Intracarpal administration of amphotericin B caused significant (P ≤ 0.01) increase in subjective lameness grades over the 2-week evaluation period, and hylan administration did not significantly (P ≤ 0.01) change the subjective lameness grade. Lameness induction caused significant (P ≤ 0.01) decrease in head and withers excursions during the lame forelimb support phase and significant (P ≤ 0.05) increase in head and withers excursions during the sound forelimb support phase. Synovitis induction was further characterized by significant (P ≤ 0.05) increases in total wbc, polymorphonuclear, and large and small mononuclear cell numbers, and synovial fluid total protein concentrations. Also, subjective scores for synovial sections were significantly (P ≤ 0.05) different from baseline values, but hylan treatment at the 1-, 2-, or 4-ml dose did not significantly (P ≤ 0.05) alter these variables, compared with baseline values or values in control horses. Hyaluronan concentrations were not altered by induction of synovitis or hylan treatment.

Although clinical use of hyaluronan for treatment of traumatic joint disease in horses is well accepted, the beneficial effect of hylan was not detectable in this study. Further studies are required to more fully characterize the possible beneficial effects of hyaluronan-based products for treatment of joint disease in equids.

Summary

In this double-blind study, the effectiveness of and dose response to intra-articular administration of modified hyaluronan (hylan) was determined in an equine carpal lameness model over a 23-day period, using a computerized three-dimensional motion analysis system, synovial fluid variables, and synovial histologic examination.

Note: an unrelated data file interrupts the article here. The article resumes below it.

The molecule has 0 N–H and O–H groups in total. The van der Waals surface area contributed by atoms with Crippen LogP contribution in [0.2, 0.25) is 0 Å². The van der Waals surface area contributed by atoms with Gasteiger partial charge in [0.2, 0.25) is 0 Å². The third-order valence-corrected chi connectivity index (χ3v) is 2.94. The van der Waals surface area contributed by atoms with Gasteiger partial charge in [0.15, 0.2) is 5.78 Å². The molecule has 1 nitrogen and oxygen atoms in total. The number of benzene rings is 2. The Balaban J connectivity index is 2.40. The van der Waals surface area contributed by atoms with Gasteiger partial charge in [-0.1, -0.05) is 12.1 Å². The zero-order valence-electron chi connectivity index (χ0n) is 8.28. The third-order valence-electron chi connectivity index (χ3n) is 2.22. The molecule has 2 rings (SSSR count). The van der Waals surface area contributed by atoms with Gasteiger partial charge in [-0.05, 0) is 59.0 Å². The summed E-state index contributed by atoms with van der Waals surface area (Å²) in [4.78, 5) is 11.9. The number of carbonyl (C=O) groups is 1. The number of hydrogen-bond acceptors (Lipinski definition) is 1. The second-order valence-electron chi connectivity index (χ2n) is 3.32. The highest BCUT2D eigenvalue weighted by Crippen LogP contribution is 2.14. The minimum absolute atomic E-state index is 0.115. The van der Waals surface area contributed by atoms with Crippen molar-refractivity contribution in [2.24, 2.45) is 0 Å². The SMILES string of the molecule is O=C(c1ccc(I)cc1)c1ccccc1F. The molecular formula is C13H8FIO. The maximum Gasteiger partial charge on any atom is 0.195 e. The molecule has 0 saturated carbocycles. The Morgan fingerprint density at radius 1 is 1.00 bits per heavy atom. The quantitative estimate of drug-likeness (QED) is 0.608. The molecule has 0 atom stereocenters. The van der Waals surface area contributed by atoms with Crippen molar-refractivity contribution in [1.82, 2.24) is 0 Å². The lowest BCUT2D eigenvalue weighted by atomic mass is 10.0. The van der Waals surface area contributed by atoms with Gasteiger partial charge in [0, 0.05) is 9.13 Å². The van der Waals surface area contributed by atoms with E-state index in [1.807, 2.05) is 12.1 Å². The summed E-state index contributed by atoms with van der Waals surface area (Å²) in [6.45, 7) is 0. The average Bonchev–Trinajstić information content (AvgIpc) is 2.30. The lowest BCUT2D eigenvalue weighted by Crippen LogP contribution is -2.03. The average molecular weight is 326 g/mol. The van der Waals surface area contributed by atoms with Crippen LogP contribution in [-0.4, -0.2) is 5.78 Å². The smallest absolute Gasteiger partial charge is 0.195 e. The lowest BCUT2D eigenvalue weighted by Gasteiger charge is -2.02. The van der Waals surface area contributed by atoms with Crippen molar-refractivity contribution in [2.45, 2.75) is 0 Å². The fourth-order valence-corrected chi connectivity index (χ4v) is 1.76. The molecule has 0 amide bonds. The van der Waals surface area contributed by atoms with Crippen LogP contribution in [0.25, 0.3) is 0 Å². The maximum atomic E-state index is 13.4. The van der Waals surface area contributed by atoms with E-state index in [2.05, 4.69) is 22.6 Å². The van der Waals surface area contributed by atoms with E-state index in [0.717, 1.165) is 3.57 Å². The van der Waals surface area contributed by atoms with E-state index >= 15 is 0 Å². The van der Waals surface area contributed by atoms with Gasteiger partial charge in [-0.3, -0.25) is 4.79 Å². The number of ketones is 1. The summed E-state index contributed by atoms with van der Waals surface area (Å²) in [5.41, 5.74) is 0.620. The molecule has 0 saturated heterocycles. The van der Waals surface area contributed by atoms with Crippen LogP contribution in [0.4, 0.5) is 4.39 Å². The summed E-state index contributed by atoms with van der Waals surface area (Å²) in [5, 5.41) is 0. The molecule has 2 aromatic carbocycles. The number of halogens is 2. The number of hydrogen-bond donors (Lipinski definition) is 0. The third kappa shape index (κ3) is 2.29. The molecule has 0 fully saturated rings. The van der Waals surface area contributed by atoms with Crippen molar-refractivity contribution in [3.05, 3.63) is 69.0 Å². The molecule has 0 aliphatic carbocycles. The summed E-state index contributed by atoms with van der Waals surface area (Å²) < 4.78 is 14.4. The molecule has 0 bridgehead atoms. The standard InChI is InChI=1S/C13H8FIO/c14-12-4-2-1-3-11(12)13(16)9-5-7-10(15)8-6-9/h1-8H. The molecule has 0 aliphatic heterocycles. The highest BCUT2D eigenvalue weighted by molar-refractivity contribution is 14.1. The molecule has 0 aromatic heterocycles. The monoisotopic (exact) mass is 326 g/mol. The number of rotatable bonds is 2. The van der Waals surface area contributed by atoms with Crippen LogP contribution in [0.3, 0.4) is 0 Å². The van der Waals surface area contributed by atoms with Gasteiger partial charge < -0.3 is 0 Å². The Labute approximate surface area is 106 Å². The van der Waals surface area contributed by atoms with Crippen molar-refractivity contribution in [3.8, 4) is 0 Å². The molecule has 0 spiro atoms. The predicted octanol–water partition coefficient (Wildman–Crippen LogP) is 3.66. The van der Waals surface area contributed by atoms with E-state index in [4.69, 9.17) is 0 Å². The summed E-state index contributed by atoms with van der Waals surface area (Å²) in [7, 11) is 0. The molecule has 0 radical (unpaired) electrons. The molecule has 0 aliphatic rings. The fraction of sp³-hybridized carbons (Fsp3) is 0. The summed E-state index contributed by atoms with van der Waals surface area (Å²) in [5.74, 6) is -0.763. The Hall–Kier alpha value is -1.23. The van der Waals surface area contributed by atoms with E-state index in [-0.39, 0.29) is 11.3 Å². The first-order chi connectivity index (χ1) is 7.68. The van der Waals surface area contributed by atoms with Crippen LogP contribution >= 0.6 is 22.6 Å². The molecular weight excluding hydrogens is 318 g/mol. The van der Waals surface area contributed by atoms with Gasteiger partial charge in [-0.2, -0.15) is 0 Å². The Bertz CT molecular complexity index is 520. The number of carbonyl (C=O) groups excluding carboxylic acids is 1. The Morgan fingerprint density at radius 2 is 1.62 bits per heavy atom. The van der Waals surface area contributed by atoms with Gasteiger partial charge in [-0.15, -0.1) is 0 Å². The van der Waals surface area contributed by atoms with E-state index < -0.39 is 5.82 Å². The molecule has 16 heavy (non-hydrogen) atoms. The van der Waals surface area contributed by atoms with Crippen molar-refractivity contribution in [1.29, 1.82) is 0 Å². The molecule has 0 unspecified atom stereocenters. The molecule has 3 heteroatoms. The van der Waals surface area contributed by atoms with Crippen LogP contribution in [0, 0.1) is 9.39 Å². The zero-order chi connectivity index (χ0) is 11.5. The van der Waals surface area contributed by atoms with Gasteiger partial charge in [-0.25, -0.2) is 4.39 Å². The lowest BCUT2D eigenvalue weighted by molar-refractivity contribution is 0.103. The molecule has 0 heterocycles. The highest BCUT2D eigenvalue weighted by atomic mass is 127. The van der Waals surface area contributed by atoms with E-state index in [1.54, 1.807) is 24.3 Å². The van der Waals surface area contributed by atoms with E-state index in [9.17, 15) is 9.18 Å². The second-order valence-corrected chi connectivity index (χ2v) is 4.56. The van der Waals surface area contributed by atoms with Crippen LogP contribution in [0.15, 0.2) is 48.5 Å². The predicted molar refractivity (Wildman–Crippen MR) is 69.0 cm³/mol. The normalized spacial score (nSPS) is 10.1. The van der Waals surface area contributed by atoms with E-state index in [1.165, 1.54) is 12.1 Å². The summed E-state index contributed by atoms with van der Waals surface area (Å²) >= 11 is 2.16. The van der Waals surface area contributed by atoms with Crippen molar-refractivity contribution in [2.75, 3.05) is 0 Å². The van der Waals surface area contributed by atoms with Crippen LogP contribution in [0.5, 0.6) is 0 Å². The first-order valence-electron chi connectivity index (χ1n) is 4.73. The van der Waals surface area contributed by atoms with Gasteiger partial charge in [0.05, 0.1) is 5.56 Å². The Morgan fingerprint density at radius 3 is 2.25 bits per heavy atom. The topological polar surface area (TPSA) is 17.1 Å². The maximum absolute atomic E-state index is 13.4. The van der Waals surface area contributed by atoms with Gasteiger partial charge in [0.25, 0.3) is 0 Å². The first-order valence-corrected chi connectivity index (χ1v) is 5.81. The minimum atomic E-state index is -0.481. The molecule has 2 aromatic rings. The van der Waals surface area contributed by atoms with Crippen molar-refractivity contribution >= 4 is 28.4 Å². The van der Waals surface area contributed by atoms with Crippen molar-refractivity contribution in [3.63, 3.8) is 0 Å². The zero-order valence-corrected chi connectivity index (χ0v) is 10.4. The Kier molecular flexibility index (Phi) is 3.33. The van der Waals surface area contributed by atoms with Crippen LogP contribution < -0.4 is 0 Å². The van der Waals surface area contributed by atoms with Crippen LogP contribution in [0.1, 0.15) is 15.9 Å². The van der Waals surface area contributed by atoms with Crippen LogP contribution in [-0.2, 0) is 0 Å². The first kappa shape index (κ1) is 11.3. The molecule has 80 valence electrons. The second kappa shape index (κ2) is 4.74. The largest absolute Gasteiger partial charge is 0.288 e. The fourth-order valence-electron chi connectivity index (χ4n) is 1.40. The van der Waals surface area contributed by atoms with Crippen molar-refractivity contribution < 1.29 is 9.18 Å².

In 24 clinically sound horses, baseline motion data was acquired from horses trotting at 4 m/s on a high-speed treadmill. Then, to induce lameness, 25 mg of amphotericin B in 5 ml of sterile water was injected into the left middle carpal joint of each horse every other day for 3 treatments. Phenybutazone (2.2 mg/kg of body weight, PO, once) and butorphanol tartrate (0.1 mg/kg, IM, q 6 h, for 36 hours) were used to control signs of discomfort. Horses were assigned at random to 4 equal groups and received intracarpal administration of either 1, 2, 4 ml of hylan (8 mg/ml), or 2 ml of balanced electrolyte solution (control).

Intracarpal administration of amphotericin B caused significant (P ≤ 0.01) increase in subjective lameness grades over the 2-week evaluation period, and hylan administration did not significantly (P ≤ 0.01) change the subjective lameness grade. Lameness induction caused significant (P ≤ 0.01) decrease in head and withers excursions during the lame forelimb support phase and significant (P ≤ 0.05) increase in head and withers excursions during the sound forelimb support phase. Synovitis induction was further characterized by significant (P ≤ 0.05) increases in total wbc, polymorphonuclear, and large and small mononuclear cell numbers, and synovial fluid total protein concentrations. Also, subjective scores for synovial sections were significantly (P ≤ 0.05) different from baseline values, but hylan treatment at the 1-, 2-, or 4-ml dose did not significantly (P ≤ 0.05) alter these variables, compared with baseline values or values in control horses. Hyaluronan concentrations were not altered by induction of synovitis or hylan treatment.

Although clinical use of hyaluronan for treatment of traumatic joint disease in horses is well accepted, the beneficial effect of hylan was not detectable in this study. Further studies are required to more fully characterize the possible beneficial effects of hyaluronan-based products for treatment of joint disease in equids.